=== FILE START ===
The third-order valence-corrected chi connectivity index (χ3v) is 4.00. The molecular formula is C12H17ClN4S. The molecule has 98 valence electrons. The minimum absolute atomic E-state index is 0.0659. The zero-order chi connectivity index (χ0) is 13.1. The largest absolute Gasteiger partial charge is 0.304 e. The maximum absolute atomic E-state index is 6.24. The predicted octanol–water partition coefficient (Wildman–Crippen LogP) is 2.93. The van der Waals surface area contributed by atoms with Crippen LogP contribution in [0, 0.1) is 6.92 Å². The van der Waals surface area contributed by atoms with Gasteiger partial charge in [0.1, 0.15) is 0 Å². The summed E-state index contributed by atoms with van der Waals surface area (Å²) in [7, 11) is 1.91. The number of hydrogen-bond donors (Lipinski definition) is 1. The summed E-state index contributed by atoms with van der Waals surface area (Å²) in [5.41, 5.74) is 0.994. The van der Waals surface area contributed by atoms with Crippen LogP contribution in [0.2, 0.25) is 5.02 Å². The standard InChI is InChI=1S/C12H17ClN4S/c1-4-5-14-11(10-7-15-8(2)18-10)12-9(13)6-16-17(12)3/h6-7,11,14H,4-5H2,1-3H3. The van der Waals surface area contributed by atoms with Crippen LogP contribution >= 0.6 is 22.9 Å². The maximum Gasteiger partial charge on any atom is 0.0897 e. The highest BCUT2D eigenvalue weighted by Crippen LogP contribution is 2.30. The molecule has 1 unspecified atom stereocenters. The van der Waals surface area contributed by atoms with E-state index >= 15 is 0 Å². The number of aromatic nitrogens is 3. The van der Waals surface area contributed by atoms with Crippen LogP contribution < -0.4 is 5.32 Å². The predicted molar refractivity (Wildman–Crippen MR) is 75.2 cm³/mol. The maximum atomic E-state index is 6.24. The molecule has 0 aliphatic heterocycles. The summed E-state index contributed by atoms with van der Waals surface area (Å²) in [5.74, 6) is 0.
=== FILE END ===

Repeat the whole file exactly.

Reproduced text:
The third-order valence-corrected chi connectivity index (χ3v) is 4.00. The molecular formula is C12H17ClN4S. The molecule has 98 valence electrons. The minimum absolute atomic E-state index is 0.0659. The zero-order chi connectivity index (χ0) is 13.1. The largest absolute Gasteiger partial charge is 0.304 e. The maximum absolute atomic E-state index is 6.24. The predicted octanol–water partition coefficient (Wildman–Crippen LogP) is 2.93. The van der Waals surface area contributed by atoms with Crippen LogP contribution in [0, 0.1) is 6.92 Å². The van der Waals surface area contributed by atoms with Gasteiger partial charge in [0.1, 0.15) is 0 Å². The summed E-state index contributed by atoms with van der Waals surface area (Å²) in [7, 11) is 1.91. The number of hydrogen-bond donors (Lipinski definition) is 1. The summed E-state index contributed by atoms with van der Waals surface area (Å²) in [5.41, 5.74) is 0.994. The van der Waals surface area contributed by atoms with Crippen LogP contribution in [0.2, 0.25) is 5.02 Å². The standard InChI is InChI=1S/C12H17ClN4S/c1-4-5-14-11(10-7-15-8(2)18-10)12-9(13)6-16-17(12)3/h6-7,11,14H,4-5H2,1-3H3. The van der Waals surface area contributed by atoms with Crippen LogP contribution >= 0.6 is 22.9 Å². The maximum Gasteiger partial charge on any atom is 0.0897 e. The highest BCUT2D eigenvalue weighted by Crippen LogP contribution is 2.30. The molecule has 1 unspecified atom stereocenters. The van der Waals surface area contributed by atoms with E-state index >= 15 is 0 Å². The number of aromatic nitrogens is 3. The van der Waals surface area contributed by atoms with Crippen LogP contribution < -0.4 is 5.32 Å². The predicted molar refractivity (Wildman–Crippen MR) is 75.2 cm³/mol. The maximum atomic E-state index is 6.24. The molecule has 0 aliphatic heterocycles. The summed E-state index contributed by atoms with van der Waals surface area (Å²) in [5.74, 6) is 0.